As years pass by and films rack up, it’s only natural to associate directors with certain things. And none more so than Hong Sangsoo, for whom a new release usually guarantees a hit of the old. That the South Korean’s latest strips away some––if not all––of those associations is thus some kind of radical act. Premiering in Berlinale Encounters, In Water follows a director, Seoung-mo (Shin Seok-ho), his cameraman, Sang-guk (Ha Seong-guk), and actress, Nam-hee (Kim Seung-yun), as they scout locations in a seaside town. There is no Kim Min-hee (though the actress is credited as producer and still photographer, and we hear her voice), there is hardly any soju, and for the first time since Woman is the Future of Man, there isn’t a single camera zoom.
Hong’s work has never shied from self-reflection––his cinema is populated by artists and filmmakers––but with In Water he digs a little deeper. As Seoung-mo and crew look for places to shoot––noting how the stone walls look (pretty but not too pretty) and finding a single blooming rapeseed flower––you sense a director picking through the tea leaves of his methodology, both examining and exalting the contrivances. In Water is also another experiment in minimalism: barring a couple interior sequences, it was shot almost entirely out-of-focus––subtraction to the point of abstraction. The results might leave you with a mild headache, yet they’re nothing if not effective: melancholy, dreamlike, even beautiful in their own shimmering way.
This too, of course, is a radical act, and that Hong so clearly draws attention to it might offer some clue to his elusive film. In the opening credits Hong is credited as producer, writer, directer, photographer, editor, and composer. That list alone was enough to draw a knowing laugh at the premiere––the director’s most ardent fans are always keen to show such recognition, not least when the great man is in the room. What a newcomer would make of it all is hard to say, but In Water comes with its own instructions––a kind of filmmaking show-and-tell. Consider the first location that Seoung-mo settles on: an alleyway that Hong frames in his film so that its pathway curves beautifully into an unseen infinity point. While Seoung-mo and his team appreciate its merits, might Hong be asking the viewer to sharpen their own attention to such small details? There has been a growing sense of apathy amongst middlebrow critics about his work in recent years, not least as productions themselves have become more compact. Could In Water be some kind of riposte?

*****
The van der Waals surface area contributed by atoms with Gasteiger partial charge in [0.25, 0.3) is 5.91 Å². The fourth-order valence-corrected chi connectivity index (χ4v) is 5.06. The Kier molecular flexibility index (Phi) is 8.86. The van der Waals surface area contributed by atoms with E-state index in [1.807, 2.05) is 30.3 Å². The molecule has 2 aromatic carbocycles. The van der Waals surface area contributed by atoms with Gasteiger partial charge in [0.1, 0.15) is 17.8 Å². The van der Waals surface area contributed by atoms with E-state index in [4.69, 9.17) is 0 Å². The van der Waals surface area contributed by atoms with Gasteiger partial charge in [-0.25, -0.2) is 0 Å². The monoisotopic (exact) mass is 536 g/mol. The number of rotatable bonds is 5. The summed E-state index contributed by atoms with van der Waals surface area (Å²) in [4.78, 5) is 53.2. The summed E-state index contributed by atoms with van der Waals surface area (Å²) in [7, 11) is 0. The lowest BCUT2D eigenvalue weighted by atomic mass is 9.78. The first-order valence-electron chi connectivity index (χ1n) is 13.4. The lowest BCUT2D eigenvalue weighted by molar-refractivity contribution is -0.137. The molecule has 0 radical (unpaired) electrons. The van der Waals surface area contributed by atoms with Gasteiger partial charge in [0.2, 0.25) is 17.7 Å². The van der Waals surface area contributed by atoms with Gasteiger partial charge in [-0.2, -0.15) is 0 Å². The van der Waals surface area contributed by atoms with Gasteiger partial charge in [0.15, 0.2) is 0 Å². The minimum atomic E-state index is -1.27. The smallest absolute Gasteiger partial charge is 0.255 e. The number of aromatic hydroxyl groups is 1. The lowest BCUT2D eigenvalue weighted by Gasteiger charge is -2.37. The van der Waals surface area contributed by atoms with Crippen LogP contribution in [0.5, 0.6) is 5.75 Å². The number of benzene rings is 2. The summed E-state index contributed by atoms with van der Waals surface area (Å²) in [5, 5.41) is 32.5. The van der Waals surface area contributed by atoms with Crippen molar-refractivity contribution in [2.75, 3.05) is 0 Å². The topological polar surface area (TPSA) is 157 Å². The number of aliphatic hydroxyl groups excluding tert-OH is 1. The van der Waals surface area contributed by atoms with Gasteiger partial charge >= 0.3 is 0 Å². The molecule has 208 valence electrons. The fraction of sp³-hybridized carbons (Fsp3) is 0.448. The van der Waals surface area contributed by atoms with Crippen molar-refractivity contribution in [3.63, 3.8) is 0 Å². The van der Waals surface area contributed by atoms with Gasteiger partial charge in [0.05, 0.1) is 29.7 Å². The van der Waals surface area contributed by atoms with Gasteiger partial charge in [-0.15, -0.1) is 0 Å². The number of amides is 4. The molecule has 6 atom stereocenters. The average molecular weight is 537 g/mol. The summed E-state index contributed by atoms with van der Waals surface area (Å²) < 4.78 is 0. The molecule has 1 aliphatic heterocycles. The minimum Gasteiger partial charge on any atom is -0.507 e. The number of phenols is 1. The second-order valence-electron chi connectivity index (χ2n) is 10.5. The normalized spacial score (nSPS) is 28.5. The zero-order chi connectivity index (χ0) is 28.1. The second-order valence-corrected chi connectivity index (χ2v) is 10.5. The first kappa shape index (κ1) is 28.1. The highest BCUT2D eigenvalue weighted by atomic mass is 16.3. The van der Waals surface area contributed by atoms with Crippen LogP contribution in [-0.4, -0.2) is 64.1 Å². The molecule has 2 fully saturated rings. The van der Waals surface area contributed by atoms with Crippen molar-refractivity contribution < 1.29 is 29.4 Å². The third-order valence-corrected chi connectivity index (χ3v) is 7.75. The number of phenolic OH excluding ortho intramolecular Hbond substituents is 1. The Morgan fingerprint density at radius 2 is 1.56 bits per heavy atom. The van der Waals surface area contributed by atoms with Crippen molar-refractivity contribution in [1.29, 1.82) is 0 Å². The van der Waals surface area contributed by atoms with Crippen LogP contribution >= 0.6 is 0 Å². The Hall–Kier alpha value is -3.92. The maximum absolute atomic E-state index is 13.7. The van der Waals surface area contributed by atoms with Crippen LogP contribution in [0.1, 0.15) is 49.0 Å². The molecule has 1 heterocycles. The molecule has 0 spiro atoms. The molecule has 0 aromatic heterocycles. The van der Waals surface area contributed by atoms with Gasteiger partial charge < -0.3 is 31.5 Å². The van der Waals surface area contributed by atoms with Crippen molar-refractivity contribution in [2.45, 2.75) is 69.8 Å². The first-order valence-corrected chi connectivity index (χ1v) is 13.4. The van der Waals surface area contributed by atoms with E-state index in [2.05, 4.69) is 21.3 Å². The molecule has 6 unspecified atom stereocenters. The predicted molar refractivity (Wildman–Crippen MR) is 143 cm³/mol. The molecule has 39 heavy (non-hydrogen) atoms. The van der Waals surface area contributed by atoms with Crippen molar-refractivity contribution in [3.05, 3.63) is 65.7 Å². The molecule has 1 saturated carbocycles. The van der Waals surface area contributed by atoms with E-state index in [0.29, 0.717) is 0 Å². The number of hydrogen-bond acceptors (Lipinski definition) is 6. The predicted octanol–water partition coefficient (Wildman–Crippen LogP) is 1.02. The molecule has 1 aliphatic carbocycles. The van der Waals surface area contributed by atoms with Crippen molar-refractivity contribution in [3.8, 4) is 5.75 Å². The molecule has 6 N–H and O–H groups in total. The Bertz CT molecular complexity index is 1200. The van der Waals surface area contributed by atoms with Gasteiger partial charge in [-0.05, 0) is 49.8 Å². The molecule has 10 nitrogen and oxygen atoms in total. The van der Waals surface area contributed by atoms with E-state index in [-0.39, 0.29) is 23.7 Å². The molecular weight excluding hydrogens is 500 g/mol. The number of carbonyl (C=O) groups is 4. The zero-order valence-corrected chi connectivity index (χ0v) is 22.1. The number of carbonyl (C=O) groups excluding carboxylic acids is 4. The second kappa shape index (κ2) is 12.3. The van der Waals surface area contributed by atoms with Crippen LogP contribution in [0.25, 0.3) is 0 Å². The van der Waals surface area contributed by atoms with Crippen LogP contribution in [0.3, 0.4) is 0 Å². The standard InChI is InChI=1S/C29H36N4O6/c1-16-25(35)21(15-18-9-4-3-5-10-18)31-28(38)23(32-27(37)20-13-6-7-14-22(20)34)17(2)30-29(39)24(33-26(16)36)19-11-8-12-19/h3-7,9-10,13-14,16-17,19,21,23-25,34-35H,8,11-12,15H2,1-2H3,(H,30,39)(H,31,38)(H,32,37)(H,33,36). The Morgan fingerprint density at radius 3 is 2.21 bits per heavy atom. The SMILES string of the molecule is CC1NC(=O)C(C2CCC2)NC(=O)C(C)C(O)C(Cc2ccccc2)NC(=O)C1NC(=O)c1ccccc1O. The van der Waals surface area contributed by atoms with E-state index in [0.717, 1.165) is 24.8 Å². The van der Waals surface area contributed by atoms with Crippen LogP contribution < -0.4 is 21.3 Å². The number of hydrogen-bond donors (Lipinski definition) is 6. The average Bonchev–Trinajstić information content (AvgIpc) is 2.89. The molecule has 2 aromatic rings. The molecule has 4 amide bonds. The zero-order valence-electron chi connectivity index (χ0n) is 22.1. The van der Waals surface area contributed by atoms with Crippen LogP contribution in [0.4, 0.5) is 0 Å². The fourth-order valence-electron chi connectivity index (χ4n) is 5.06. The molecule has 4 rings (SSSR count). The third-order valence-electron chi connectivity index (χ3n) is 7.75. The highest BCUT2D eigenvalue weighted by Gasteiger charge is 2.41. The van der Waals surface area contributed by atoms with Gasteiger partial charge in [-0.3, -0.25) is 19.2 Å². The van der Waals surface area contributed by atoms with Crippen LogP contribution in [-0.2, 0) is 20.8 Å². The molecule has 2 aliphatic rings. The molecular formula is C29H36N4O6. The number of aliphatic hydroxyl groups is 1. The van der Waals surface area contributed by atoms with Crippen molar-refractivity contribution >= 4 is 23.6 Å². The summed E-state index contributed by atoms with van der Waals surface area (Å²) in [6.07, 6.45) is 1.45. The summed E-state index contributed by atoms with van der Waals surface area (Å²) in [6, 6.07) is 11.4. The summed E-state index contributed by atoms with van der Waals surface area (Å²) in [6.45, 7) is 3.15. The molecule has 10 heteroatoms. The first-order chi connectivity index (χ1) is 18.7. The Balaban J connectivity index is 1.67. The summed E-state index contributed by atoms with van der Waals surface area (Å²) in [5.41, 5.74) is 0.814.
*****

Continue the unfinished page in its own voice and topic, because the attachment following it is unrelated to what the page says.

Either way, it certainly finds Hong in a ruminative mood, seemingly mulling over his own professional and artistic anxieties. In a later scene, over sandwiches, Seoung-mo laments the difficulties of self-financing. When questioned by Sang-guk, he appears sheepish about his relationship with Nam-hee (note that name’s similarity to a certain someone). They eventually make their way to a beach (a place of recurring significance in Hong’s cinema) where Seoung-mo spots a masked woman collecting trash. The director becomes so enamored with this thankless act of public service that he decides to recreate the moment the next day with Nam hee playing her––a classic piece of Hong repetition that seems to point toward melancholy about his work. This prevailing mood, a kind of creative futility, is accentuated and nicely countered by a recurring guitar motif––one of the most aching pieces of music from any of his films. It plays in truncated snatches throughout, and only in full over the film’s wistful final shot.
Narratively it’s nothing if not succinct, and whatever In Water lacks for plot it more than makes up for in mood and ideas, as well as a kind of raw artistic honesty––regarding his work, yes, but also his sense of mortality. All of which only makes you wonder: might something be fading for the 62-year-old? Derek Jarman was losing his eyesight when he made Blue. Could Hong eventually distill his cinema to different shades of grey? In any case, you’d never doubt the sincerity. “I’m not the type to make films for the money. I lack the skill for that, anyway,” Seoung-mo explains in an early scene. “I’m just hoping for honor.” Amen to that.
In Water premiered at Berlinale 2023 and will be released by Cinema Guild.